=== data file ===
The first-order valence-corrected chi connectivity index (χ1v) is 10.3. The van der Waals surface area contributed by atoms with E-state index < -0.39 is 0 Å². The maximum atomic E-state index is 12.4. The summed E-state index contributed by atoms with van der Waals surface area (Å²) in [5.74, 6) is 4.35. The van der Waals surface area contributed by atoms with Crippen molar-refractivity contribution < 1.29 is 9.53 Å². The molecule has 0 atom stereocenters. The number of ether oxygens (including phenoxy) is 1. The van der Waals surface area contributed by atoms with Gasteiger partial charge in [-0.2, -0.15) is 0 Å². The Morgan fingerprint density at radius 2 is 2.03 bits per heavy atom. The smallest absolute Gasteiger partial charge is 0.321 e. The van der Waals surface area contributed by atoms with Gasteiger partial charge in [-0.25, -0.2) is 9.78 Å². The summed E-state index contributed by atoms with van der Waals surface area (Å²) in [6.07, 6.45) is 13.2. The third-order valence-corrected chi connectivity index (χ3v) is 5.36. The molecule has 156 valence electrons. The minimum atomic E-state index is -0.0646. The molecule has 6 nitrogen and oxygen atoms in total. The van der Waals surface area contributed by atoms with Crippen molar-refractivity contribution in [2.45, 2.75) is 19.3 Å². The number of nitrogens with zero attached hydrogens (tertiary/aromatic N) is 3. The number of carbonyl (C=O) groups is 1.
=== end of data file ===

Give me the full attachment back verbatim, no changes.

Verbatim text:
The first-order valence-corrected chi connectivity index (χ1v) is 10.3. The van der Waals surface area contributed by atoms with E-state index < -0.39 is 0 Å². The maximum atomic E-state index is 12.4. The summed E-state index contributed by atoms with van der Waals surface area (Å²) in [5.74, 6) is 4.35. The van der Waals surface area contributed by atoms with Crippen molar-refractivity contribution < 1.29 is 9.53 Å². The molecule has 0 atom stereocenters. The number of ether oxygens (including phenoxy) is 1. The van der Waals surface area contributed by atoms with Gasteiger partial charge in [-0.2, -0.15) is 0 Å². The Morgan fingerprint density at radius 2 is 2.03 bits per heavy atom. The smallest absolute Gasteiger partial charge is 0.321 e. The van der Waals surface area contributed by atoms with Gasteiger partial charge in [-0.25, -0.2) is 9.78 Å². The summed E-state index contributed by atoms with van der Waals surface area (Å²) in [6.07, 6.45) is 13.2. The third-order valence-corrected chi connectivity index (χ3v) is 5.36. The molecule has 156 valence electrons. The minimum atomic E-state index is -0.0646. The molecule has 6 nitrogen and oxygen atoms in total. The van der Waals surface area contributed by atoms with Crippen molar-refractivity contribution in [2.45, 2.75) is 19.3 Å². The number of nitrogens with zero attached hydrogens (tertiary/aromatic N) is 3. The number of carbonyl (C=O) groups is 1.